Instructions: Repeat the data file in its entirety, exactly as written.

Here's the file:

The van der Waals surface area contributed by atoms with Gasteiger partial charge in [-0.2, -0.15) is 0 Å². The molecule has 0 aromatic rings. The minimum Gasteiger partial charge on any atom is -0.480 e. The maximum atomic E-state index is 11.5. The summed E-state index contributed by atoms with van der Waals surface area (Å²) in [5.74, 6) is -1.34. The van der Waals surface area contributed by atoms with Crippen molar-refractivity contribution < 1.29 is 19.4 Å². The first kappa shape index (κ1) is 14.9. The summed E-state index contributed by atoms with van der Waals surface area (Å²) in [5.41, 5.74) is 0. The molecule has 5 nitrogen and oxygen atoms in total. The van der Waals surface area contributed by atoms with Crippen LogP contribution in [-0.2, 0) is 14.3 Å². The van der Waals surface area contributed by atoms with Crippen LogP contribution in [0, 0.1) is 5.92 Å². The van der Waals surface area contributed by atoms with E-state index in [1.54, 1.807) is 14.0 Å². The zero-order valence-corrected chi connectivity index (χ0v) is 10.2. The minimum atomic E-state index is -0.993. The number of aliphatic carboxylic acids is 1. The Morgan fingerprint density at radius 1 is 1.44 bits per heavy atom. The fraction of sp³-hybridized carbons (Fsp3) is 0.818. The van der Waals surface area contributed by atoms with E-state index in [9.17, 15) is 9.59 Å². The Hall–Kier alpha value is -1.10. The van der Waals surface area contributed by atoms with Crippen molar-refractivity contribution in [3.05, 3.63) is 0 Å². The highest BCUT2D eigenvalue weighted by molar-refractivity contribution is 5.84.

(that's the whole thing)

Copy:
The van der Waals surface area contributed by atoms with Gasteiger partial charge in [-0.2, -0.15) is 0 Å². The molecule has 0 aromatic rings. The minimum Gasteiger partial charge on any atom is -0.480 e. The maximum atomic E-state index is 11.5. The summed E-state index contributed by atoms with van der Waals surface area (Å²) in [5.74, 6) is -1.34. The van der Waals surface area contributed by atoms with Crippen molar-refractivity contribution < 1.29 is 19.4 Å². The first kappa shape index (κ1) is 14.9. The summed E-state index contributed by atoms with van der Waals surface area (Å²) in [5.41, 5.74) is 0. The molecule has 5 nitrogen and oxygen atoms in total. The van der Waals surface area contributed by atoms with Crippen LogP contribution in [-0.2, 0) is 14.3 Å². The van der Waals surface area contributed by atoms with Crippen LogP contribution in [0, 0.1) is 5.92 Å². The van der Waals surface area contributed by atoms with E-state index in [1.54, 1.807) is 14.0 Å². The zero-order valence-corrected chi connectivity index (χ0v) is 10.2. The minimum atomic E-state index is -0.993. The number of aliphatic carboxylic acids is 1. The Morgan fingerprint density at radius 1 is 1.44 bits per heavy atom. The fraction of sp³-hybridized carbons (Fsp3) is 0.818. The van der Waals surface area contributed by atoms with E-state index in [9.17, 15) is 9.59 Å². The Hall–Kier alpha value is -1.10. The van der Waals surface area contributed by atoms with Crippen molar-refractivity contribution in [3.05, 3.63) is 0 Å². The highest BCUT2D eigenvalue weighted by molar-refractivity contribution is 5.84.